Helping You Message Better
I have written a lot, over the last few months, on how to help you message effectively. It's about how you articulate your domain expertise. It's about learning to tell stories effectively. I have shared with you how to stand out, stand apart, and generate more leads. For product companies, I have told you how to create a differentiated product. And for agency owners, I've shared how to build a brand to net better clients.
As I sat down at the computer tonight to write post 229 (days in a row), I thought about something my buddy Shawn said the other night. It's going to sound morbid, but it was really a compliment. “When you die, can I get access to all your frameworks?”
I Have a Framework For Everything
I have a lot of frameworks.
They help make my life easier by giving me the right lens to think about things, and often they create shortcuts that help me be more productive.
As I shared a four-word framework the other day, I realized that while I've written about it (not always in these words: “Segment > Pain > Feature > Story”), there was another four-word framework that I hadn't written about.
This helps you order your writing in a way that helps you articulate your expertise and helps build your authority so that you can sell more and close more deals.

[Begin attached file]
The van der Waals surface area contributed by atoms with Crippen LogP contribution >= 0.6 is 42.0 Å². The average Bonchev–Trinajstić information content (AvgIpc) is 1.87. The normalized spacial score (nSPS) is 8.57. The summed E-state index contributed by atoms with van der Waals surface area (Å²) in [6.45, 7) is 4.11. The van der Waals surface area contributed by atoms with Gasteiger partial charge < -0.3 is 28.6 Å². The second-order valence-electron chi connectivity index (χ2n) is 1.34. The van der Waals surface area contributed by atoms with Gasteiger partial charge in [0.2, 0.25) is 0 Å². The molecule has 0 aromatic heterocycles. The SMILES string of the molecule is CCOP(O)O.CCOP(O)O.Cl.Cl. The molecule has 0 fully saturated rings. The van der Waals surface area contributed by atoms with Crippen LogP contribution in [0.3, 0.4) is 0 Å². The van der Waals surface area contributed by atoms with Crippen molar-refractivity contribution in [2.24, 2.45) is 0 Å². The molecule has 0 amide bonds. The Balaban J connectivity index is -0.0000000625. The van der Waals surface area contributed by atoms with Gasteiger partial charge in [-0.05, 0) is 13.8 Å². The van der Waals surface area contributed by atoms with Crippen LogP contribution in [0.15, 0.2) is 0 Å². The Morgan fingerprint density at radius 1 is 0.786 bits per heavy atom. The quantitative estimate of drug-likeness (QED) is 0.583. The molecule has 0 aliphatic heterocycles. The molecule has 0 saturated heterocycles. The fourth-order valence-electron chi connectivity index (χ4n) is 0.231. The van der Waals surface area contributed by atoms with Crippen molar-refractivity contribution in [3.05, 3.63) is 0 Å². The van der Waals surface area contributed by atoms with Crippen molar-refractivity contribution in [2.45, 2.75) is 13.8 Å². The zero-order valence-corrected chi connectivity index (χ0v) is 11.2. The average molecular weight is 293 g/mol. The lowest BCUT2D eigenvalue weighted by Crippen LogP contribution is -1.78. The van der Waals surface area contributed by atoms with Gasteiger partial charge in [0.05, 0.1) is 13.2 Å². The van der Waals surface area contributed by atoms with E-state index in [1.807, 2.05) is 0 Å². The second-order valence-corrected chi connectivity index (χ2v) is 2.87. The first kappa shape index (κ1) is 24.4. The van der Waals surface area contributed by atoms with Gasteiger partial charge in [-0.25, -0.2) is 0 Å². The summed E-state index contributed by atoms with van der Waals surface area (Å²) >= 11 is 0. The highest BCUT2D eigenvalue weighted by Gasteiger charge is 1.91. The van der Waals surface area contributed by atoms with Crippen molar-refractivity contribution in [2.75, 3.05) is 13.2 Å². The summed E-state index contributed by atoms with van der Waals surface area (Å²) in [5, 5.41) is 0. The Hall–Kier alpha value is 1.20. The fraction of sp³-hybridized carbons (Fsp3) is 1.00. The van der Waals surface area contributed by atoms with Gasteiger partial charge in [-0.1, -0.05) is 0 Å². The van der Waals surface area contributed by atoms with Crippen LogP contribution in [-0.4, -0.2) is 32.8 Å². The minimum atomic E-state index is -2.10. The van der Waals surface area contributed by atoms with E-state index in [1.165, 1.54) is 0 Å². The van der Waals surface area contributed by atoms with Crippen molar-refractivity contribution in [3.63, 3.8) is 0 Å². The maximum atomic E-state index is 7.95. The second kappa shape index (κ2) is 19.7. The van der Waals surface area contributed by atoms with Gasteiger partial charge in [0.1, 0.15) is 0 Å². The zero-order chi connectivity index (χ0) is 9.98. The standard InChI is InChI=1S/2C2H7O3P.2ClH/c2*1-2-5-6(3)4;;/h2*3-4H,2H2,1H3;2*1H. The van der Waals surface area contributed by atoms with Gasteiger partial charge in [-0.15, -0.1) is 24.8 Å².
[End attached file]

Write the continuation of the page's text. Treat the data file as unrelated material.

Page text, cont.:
It's just four words. Words you know well. Each one is a question. A one-word question.
And here's the thing. A framework only works if it's easy to remember and use. So as I share it with you, you're going to think, “this isn't rocket science,” and I'm here to tell you that I agree 100%.
The point isn't to surprise you with my brilliance. The point is to highlight that you can totally learn this approach and use it. Right away!
There you go. Easy, right?
Articulating Your Expertise
Dave Chappelle has a stand-up routine where he tells you the punchline, in advance, and then goes on to tell you a long story. At the end, he surprises you with the punch line again, and you realize he's brilliant.
But you and I aren't Dave Chappelle. We don't have an audience that will wait for us for minutes on end to get to our point.
So we start with What?
What are we talking about? This is where we get to the point.
Today I'm going to give you a framework for writing posts that will help you demonstrate your expertise and enhance your authority so that you can close more deals and sell more.
If you have an insight, a strategy, or some approach you want to share, and you can't crystalize it, you can't articulate it, in under 50 words, go back and work on things. Answering “what?” should be the fasting thing you do in this framework.
Next we tackle Who?
Who is this for? The other day I told you everything is about context. I may have a great strategy, but if it's only for product owners, then I better be clear about that up front. Right after the “what?”
My framework is for people who are coaches, consultants, agency owners and even product owners – all trying to create content that distinguishes them from their competitors so that they can sell more and close more deals. It also helps them communicate more effectively.